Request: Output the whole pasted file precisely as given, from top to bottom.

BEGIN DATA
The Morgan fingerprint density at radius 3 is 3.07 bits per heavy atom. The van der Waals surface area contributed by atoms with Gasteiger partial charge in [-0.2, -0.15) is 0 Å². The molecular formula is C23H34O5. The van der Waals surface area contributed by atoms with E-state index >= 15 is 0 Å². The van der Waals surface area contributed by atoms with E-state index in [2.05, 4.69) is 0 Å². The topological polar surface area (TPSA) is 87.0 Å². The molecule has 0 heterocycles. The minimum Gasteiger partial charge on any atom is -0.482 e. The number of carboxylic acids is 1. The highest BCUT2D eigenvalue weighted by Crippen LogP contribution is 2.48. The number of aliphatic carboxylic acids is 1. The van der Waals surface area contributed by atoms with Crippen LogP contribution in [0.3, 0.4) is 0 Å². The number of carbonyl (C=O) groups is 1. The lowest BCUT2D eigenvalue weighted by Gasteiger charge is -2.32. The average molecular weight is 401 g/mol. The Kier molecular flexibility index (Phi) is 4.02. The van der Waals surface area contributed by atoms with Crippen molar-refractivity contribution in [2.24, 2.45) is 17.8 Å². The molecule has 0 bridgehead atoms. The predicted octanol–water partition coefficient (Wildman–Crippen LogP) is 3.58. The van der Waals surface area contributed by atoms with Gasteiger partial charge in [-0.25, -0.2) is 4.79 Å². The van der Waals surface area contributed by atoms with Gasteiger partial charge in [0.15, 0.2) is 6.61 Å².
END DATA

The Morgan fingerprint density at radius 3 is 3.07 bits per heavy atom. The van der Waals surface area contributed by atoms with Gasteiger partial charge in [-0.2, -0.15) is 0 Å². The molecular formula is C23H34O5. The van der Waals surface area contributed by atoms with E-state index >= 15 is 0 Å². The van der Waals surface area contributed by atoms with E-state index in [2.05, 4.69) is 0 Å². The topological polar surface area (TPSA) is 87.0 Å². The molecule has 0 heterocycles. The minimum Gasteiger partial charge on any atom is -0.482 e. The number of carboxylic acids is 1. The highest BCUT2D eigenvalue weighted by Crippen LogP contribution is 2.48. The number of aliphatic carboxylic acids is 1. The van der Waals surface area contributed by atoms with Crippen LogP contribution in [0.3, 0.4) is 0 Å². The number of carbonyl (C=O) groups is 1. The lowest BCUT2D eigenvalue weighted by Gasteiger charge is -2.32. The average molecular weight is 401 g/mol. The Kier molecular flexibility index (Phi) is 4.02. The van der Waals surface area contributed by atoms with Crippen molar-refractivity contribution in [2.24, 2.45) is 17.8 Å². The molecule has 0 bridgehead atoms. The predicted octanol–water partition coefficient (Wildman–Crippen LogP) is 3.58. The van der Waals surface area contributed by atoms with Gasteiger partial charge in [-0.25, -0.2) is 4.79 Å². The van der Waals surface area contributed by atoms with Gasteiger partial charge in [0.15, 0.2) is 6.61 Å².